Divesting From Peace
Guest Column Rami Sabet Mangoubi
The petition demanding that Harvard and MIT divest from Israel as well as companies involved with Israel until it fulfills four particular demands is unjust and hurts peace efforts.
The first demand requires Israel to be in compliance with United Nations Resolution 242 that notes the inadmissibility of the acquisition of territory by war, and which calls for withdrawal of Israeli armed forces from occupied territories.
Resolution 242 is intentionally worded so as to allow for various interpretations as to the extent of required Israeli withdrawal. Israel agreed at Taba to extensive withdrawal. Regrettably, Yasser Arafat rejected the Taba proposals, without presenting any of his own. He opted instead for violence.
Further, not even total withdrawal satisfies Arab governments. Israel withdrew from Lebanon totally, as the United Nations certified. Following the withdrawal, Syria, much to the chagrin of many Lebanese, enabled Hizbullah to set up a large network of military bases along the border, and encouraged attacks on Israel from Lebanon. In one incident, terrorists crossed the U.N.-certified borders, targeted a passenger bus, and murdered six Israeli civilians. Hizbullah is publicly committed to the destruction of the Jewish state. Yet the petition does not demand that MIT divest from Lebanon and Syria, or from companies doing business with them, until attacks from Lebanon stop, now that total withdrawal is complete.
The second demand requires that Israel be “in compliance with the United Nations Committee Against Torture 2001 Report.”
This item singles out Israel. The abhorrent practice of torture and mistreatment of detainees is pervasive. The U.S. has been accused of torturing one of its citizens, John Walker, before he was brought home from Afghanistan. Egypt uses torture on a routine basis against the regime’s opponents, before executing them. Cutting off the hands of alleged thieves and flogging prisoners are acts of torture that are legal in Saudi Arabia, and carried out in public squares. Yet the petition does not demand that MIT divest from Egypt and Saudi Arabia and from companies doing business with them, such as the oil giants.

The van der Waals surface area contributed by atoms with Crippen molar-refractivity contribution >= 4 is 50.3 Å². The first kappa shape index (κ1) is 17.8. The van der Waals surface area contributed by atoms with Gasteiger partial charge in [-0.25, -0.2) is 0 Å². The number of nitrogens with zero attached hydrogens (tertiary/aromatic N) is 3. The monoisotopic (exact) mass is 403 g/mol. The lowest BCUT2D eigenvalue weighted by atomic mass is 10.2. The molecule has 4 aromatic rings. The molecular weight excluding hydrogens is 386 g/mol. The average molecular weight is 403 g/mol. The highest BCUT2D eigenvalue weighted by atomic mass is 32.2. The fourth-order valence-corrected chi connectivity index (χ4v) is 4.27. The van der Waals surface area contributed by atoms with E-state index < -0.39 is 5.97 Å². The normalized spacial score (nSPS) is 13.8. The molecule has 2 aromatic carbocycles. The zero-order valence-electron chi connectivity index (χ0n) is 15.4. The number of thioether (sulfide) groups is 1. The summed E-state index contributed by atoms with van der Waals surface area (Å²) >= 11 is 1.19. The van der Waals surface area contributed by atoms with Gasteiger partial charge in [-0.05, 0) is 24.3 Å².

The third demand states that “Israel ceases building new settlements, and vacates existing settlements, in the Occupied Territories.”
Former Prime Minister Ehud Barak wanted to sign a final agreement suggested by Clinton and supported by Mubarak at Taba. The proposal deals with the settlement issue, and Arafat’s advisors wanted their leader to sign as well. Arafat refused. Mubarak stated in a TV interview that had Clinton not left office, peace thanks to Taba would be here. This item on the petition encourages rejecters and hurts the chances of recovering that peace.
The fourth and final item on the petition requires Israel to “acknowledge in principle the applicability of United Nations Resolution 194 with respect to the rights of refugees, and accepts that refugees should either be allowed to return to their former lands or else be compensated for their losses.”
Israel is willing to offer compensation to the refugees, and former President Clinton offered tens of billions of dollars for Arab refugees. Arafat refused. He wanted enough refugees to settle in Israel so as to cause a demographic imbalance that would negate the U.N. resolution declaring Israel a Jewish state.